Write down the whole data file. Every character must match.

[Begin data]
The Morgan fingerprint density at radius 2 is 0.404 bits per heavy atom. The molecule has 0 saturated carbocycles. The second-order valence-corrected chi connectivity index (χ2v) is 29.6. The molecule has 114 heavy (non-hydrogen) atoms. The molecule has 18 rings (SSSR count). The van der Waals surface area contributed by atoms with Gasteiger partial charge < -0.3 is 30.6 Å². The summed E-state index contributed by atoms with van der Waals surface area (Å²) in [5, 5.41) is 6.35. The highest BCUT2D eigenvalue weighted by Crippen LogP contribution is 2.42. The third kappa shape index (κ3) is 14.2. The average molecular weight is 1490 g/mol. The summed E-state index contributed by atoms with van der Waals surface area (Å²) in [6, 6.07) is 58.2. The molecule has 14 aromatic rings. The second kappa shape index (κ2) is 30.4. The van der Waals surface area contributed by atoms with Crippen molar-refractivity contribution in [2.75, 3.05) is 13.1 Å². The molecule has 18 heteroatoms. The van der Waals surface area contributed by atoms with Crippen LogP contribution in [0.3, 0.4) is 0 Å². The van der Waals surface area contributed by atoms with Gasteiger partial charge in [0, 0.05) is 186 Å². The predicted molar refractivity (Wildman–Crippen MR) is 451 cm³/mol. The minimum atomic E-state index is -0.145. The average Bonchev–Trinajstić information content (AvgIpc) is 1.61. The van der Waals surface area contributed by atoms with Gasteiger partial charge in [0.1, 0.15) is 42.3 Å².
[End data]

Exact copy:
The Morgan fingerprint density at radius 2 is 0.404 bits per heavy atom. The molecule has 0 saturated carbocycles. The second-order valence-corrected chi connectivity index (χ2v) is 29.6. The molecule has 114 heavy (non-hydrogen) atoms. The molecule has 18 rings (SSSR count). The van der Waals surface area contributed by atoms with Gasteiger partial charge < -0.3 is 30.6 Å². The summed E-state index contributed by atoms with van der Waals surface area (Å²) in [5, 5.41) is 6.35. The highest BCUT2D eigenvalue weighted by Crippen LogP contribution is 2.42. The third kappa shape index (κ3) is 14.2. The average molecular weight is 1490 g/mol. The summed E-state index contributed by atoms with van der Waals surface area (Å²) in [6, 6.07) is 58.2. The molecule has 14 aromatic rings. The second kappa shape index (κ2) is 30.4. The van der Waals surface area contributed by atoms with Crippen molar-refractivity contribution in [2.75, 3.05) is 13.1 Å². The molecule has 18 heteroatoms. The van der Waals surface area contributed by atoms with Crippen LogP contribution in [0.3, 0.4) is 0 Å². The van der Waals surface area contributed by atoms with Gasteiger partial charge in [0, 0.05) is 186 Å². The predicted molar refractivity (Wildman–Crippen MR) is 451 cm³/mol. The minimum atomic E-state index is -0.145. The average Bonchev–Trinajstić information content (AvgIpc) is 1.61. The van der Waals surface area contributed by atoms with Gasteiger partial charge in [0.1, 0.15) is 42.3 Å².